Tuesday, January 28, 2014

Believe in yourself

If you are going to be successful in creating the life of your dreams, you have to believe that you are capable of making it happen. You have to believe you have the right stuff, that you are able to pull it off. You have to believe in yourself. But remember, the past is the past. There is no payoff for blaming them for your current level of self-confidence. It's now your responsibility to take charge of your own self-concept and your beliefs. You must choose to believe that you can do anything you set your mind to-anything at all-because, in fact, you can. It might help you to know that the latest brain research now indicates that with enough positive self-talk and positive visualization combined with the proper training, coaching, and practice, anyone can learn to do almost anything.

If a 20-year-old Texan can take up the luge and become an Olympic athlete, a college dropout can become a billionaire, and a dyslexic student who failed three grades can become a best-selling author and television producer, then you, too, can accomplish anything if you will simply believe it is possible.

If you assume in favor of yourself and act as if it is possible, then you will do the things that are necessary to bring about the result. If you believe it is impossible, you will not do what is necessary, and you will not produce the result. It becomes a self-fulfilling prophecy.

If you are going to be successful, you need to give up the phrase "I can't" and all of its cousins, such as "I wish I were able to." The words I can't actually dis empower you. They actually make you weaker when you say them.

Your brain is designed to solve any problem and reach any goal that you give it. The words you think and say actually affect your body. You must take responsibility for removing I can't from your vocabulary.

Don't waste your life believing you can't:

In 1977, in Tallahassee, Florida, Laura Shultz, who was 63 at the time, picked up the back end of a Buick to get it off her grandson'. Before that time, she had never lifted anything heavier than a 50-pound bag of pet food. 
Dr. Charles Garfield, aether of Peak Performance and Peak Performers, interviewed her after reading about her in the National Enquirer. When he got to her home, she kept resisting any attempts to talk about what she called "the event."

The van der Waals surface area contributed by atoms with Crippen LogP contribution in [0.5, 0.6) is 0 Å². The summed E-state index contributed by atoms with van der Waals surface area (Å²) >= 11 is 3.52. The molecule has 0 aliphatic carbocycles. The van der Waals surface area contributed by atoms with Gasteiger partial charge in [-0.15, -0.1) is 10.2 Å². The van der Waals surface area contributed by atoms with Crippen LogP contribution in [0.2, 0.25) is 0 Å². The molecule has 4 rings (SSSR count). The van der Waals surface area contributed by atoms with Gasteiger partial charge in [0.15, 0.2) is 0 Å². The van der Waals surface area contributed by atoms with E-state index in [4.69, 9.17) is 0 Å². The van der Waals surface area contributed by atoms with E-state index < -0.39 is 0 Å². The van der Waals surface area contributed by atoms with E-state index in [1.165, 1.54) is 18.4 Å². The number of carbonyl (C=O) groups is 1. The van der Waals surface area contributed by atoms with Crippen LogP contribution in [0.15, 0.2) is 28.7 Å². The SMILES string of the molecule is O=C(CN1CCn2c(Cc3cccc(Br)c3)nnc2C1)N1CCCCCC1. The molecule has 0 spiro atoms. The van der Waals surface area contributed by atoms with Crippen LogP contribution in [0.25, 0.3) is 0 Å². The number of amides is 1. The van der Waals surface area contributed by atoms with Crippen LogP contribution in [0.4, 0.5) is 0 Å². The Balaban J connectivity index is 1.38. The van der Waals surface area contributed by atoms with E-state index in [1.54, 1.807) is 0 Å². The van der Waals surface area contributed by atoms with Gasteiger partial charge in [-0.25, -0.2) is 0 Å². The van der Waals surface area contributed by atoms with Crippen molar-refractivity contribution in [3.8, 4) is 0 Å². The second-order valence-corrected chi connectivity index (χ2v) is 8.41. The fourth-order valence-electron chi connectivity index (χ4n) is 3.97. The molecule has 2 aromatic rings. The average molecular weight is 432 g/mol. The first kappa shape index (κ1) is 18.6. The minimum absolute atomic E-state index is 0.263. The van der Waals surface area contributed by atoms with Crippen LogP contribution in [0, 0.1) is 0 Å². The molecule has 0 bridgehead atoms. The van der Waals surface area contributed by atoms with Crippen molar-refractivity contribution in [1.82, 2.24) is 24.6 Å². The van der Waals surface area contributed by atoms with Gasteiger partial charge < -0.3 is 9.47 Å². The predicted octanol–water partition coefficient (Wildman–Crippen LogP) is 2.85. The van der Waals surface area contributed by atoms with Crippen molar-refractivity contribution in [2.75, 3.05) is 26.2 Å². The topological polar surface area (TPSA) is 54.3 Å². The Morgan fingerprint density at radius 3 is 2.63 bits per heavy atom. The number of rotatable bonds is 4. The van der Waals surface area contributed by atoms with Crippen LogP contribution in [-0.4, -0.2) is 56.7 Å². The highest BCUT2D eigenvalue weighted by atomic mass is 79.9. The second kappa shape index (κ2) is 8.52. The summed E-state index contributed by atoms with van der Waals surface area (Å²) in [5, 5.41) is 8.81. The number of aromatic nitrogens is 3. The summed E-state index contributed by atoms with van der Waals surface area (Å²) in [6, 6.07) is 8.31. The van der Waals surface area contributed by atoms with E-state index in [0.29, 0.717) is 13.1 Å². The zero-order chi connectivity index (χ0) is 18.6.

Finally he got her to talk about "the event." She said she didn't like to thin about it because it challenged her beliefs about what she could and couldn't do, about what was possible. She said,"If I was able to do this when I didn't think I could, what does that say about the rest of my life? Have I wasted it?"

Charlie convinced her that her life was not yet over and that she could still do whatever she wanted to do. He asked her what she wanted to do, what her passion was. She said she had always loved rocks. She had wanted to study geology. At 63, with a little coaching with Charlie, she decided to go back to school to study geology. She eventually got her degree and went on to teach at a local community college.

Don't wait until you are 63 to decide that you can do anything you want. Don't waste years of your life. Decide that you are capable of doing anything you want and start working toward it now.

Here's another statistic showing that belief in yourself is more important than knowledge, training or schooling: 20% of America's millionaires never set foot in college, and 21 of the 222 Americans listed as billionaires in 2003 never got their college diplomas; 2 never even finished high school! So although education and a commitment to lifelong learning are essential to success, a formal degree isn't a requirement. Larry Ellison, CEO of Oracle, dropped out of the university of Illinois and at the time of this writing was worth $18 billion. And Bill Gates dropped out of Harvard and later founded Microsoft. Today he is considered one of the richest men in the world, with a net worth of over $ 46 billion.

Even Vice President Dick Cheney dropped out of college. When you realize that the vice president, the richest man in America, and many of our greatest musicians and athletes , are all college dropouts, you see that you can start from any where and create a successful life for yourself.

What others think about you is none of your business.

"You have to believe in yourself when no one else
does. That's what makes you a winner."
                                      - Venus Williams

If having others believing in you and your dream was a requirement for success, most of us would never accomplish anything. You need to base your decisions about what you want to do on your goals and desires- not the goals, desires, opinions, and judgments of your parents, friends, spouse, children, and coworkers. Quit worrying what other people think about you and follow your heart. 

Dr. Daniel Amen's 18/40/60 Rules: When you're 18, you worry about what everybody is thinking of you; when you're 40, you don't give a darn what anybody thinks of you; when you're 60, you realize nobody's been thinking about you at all.

Surprise! Most of the time, nobody's thinking about you at all! They are too busy worrying about their own lives, and if they are thinking about them. People think about themselves, not you. Think about it- all the time you are wasting worrying about what other people think about your ideas, your goals, your clothes, your hair, and your home could all be better spent on thinking about doing the things that will achieve your goals.
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